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Using ternary operator as lvalue in push

by oha (Friar)
on Jul 31, 2007 at 15:22 UTC ( #629852=perlquestion: print w/replies, xml ) Need Help??

oha has asked for the wisdom of the Perl Monks concerning the following question:

In another node i was replying and i wrote a piece of code which was not working. after some changes i made it work but i didn't figured out why wasn't. after some meditation i came up asking a friend, and seems like what didn't worked for me, worked for him.

i knew (but i checked perlop) that the ternary operator can be used as an lvalue (e.g.: $cond ? $a : $b = 0) and i expected it had worked on push too:

push $cond>0 ? @a : @b , $elem;
but the compiler complains (complaier?):
Type of arg 1 to push must be array (not null operation) at ...

push @{$cond>0 ? \@a : \@b}, $elem;
works as expected.

since my friend is serious enough, have i to think it works in other version of perl? (mine 5.8.4)
what exactly the compiler means with "null operation"?

PS: that's what i like of perl and perlmonks, trying to answer someone question i got a brand new one. :)
Oha

Replies are listed 'Best First'.
Re: Using ternary operator as lvalue in push
by Roy Johnson (Monsignor) on Jul 31, 2007 at 16:39 UTC
    push is effectively prototyped, so it needs to see that array sigil on its first operand.

    Caution: Contents may have been coded under pressure.
      Is it done this way to allow the prototype to be checked at compile time?
      >perl -c -e"sub t(\@) { @{$_[0]} = '!' } t($c?@a:@b); print @b; Type of arg 1 to main::t must be array (not null operation) at -e line + 1, near "@b)" -e had compilation errors.
Re: Using ternary operator as lvalue in push
by ysth (Canon) on Jul 31, 2007 at 19:03 UTC
    Did you happen to see what your friend was testing? Or what version he was using? There's been a bug for a long time that something like push CONSTANT-EXPRESSION ? @a : @b, LIST; works when it shouldn't, where CONSTANT-EXPRESSION is a constant or operations that result in a constant, like:
    use constant OS => $^O; push OS eq "linux" ? @a : @b, "tux";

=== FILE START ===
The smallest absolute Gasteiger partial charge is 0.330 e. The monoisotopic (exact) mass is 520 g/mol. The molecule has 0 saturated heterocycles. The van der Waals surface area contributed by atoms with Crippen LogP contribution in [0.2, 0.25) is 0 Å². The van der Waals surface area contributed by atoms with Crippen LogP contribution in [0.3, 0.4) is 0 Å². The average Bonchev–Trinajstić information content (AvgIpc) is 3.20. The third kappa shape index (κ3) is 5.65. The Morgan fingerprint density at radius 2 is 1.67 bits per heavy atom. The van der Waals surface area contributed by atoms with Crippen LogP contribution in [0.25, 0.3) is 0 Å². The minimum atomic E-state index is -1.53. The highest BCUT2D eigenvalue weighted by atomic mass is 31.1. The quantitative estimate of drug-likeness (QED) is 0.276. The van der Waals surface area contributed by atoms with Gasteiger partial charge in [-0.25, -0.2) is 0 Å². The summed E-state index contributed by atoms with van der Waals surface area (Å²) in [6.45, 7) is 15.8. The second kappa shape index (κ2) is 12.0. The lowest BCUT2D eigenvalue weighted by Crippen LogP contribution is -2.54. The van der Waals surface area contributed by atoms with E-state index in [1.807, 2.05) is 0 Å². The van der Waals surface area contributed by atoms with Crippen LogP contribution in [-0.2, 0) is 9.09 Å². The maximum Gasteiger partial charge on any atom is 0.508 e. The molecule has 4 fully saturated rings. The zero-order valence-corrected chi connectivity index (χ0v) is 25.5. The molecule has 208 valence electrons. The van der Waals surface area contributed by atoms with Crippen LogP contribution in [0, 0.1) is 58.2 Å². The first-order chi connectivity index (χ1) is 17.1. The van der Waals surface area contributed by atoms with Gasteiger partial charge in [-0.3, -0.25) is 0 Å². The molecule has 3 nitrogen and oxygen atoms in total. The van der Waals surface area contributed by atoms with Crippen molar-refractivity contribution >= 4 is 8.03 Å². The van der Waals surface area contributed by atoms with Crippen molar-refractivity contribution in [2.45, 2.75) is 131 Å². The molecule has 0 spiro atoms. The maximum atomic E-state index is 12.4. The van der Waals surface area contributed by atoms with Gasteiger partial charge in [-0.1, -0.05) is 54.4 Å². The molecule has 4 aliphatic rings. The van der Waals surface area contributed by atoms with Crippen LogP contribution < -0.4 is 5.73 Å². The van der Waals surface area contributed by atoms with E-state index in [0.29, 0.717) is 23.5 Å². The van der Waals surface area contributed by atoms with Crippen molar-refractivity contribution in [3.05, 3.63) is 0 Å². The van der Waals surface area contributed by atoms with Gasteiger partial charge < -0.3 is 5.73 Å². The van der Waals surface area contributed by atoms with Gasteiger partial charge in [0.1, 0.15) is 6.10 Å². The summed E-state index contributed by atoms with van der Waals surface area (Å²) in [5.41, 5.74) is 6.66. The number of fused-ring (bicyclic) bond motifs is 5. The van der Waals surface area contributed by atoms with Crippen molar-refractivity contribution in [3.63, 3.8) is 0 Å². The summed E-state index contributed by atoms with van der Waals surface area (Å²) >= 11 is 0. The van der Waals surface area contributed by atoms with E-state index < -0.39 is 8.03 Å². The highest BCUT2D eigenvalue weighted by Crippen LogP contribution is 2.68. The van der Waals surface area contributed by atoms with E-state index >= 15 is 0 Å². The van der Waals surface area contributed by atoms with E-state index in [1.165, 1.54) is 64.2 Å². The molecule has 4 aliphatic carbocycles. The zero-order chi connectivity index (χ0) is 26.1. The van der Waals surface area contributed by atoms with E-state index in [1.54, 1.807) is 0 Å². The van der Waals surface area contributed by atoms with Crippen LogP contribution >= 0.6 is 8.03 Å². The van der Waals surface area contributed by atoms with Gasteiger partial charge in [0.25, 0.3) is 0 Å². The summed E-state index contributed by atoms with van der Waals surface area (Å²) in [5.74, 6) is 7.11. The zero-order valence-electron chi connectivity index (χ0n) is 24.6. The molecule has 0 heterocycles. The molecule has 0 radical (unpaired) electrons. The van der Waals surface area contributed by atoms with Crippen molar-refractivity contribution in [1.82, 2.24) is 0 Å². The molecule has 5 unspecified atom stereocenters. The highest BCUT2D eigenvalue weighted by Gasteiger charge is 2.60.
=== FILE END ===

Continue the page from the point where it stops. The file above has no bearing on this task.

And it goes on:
Don't rely on this to continue working: it's clearly a bug. Always use the @{ expression resulting in an arrayref } instead.

    Using non-constant expressions before the ?, it fails for me on 5.6.2, 5.8.0, 5.8.8, and 5.9.5.

      ouch... I'm oha's friend :-)

      of course, I tested it with:
      # This is perl, v5.8.7 my @a = (1,2,3); my @b = (4,5,6); push 1==1 ? @a : @b, "foo"; print "a=@a b=@b\n";
      I even counter-checked (!) it with:
      push 1==0 ? @a : @b, "foo";
      to verify that the "foo" was pushed into @b.

      of course, such stupid conditionals are optimized away. sorry for fooling myself, oha, and probably others. shame on me :-)

      cheers,
      Aldo

      King of Laziness, Wizard of Impatience, Lord of Hubris
        Compile time constant removal magic.

        perl -MO=Deparse play produces:

        my(@a) = (1, 2, 3); my(@b) = (4, 5, 6); push @a, 'foo'; print "a=@a b=@b\n";

        /msg self Read ALL the post before replying

      could be, i will ask him. i used a code that could be optimized by compiler:
      my $c = 1; push $c>0 ? @a : @b, "foo";
      maybe different settings would allow the compiler to reduce the condition at compile-time (my friend case) resulting in
      push @a, "foo";
      that will explain those behaviour

      Oha

        my $c = 1; push $c>0 ? @a : @b, "foo";
        is not optimized by the compiler. It only folds constants. $c is not a constant. On the other hand, the following would be optimized:
        use constant c => 1; push c>0 ? @a : @b, "foo";
Re: Using ternary operator as lvalue in push
by dogz007 (Scribe) on Jul 31, 2007 at 16:11 UTC
    I've actually run into this problem before. Correct me if I'm wrong, but the code that isn't working for you is:

    push $cond > 0 ? @a : @b , $elem;

    I remember reading somewhere that the ternary binds more closely than the conditional. This means that the ternary operator sees only the 0, assumes it to be a false condition, and then reports @a back to the conditional statement. @a would then be evaluated in scalar context and compared to $code. No matter what the result, this eventually means that push will be getting a boolean value (which may be null) instead of an array to push into. To fix this, simply enclose the conditional statement in parentheses, as below. This forces the conditional to evaluate first, followed by the ternary, which then reports to push.

    push ($cond > 0) ? @a : @b , $elem;

    This is what has worked for me in the past. I'm currently on a handicapped (perl-less) machine, so I'm not able to test it. Someone please test and confirm.

    Update: This explanation is completely wrong, and does not even work, as explained below. The problem is instead related to the prototyping in push. My deepest apologies. Next time I will wait to consult the texts before answering.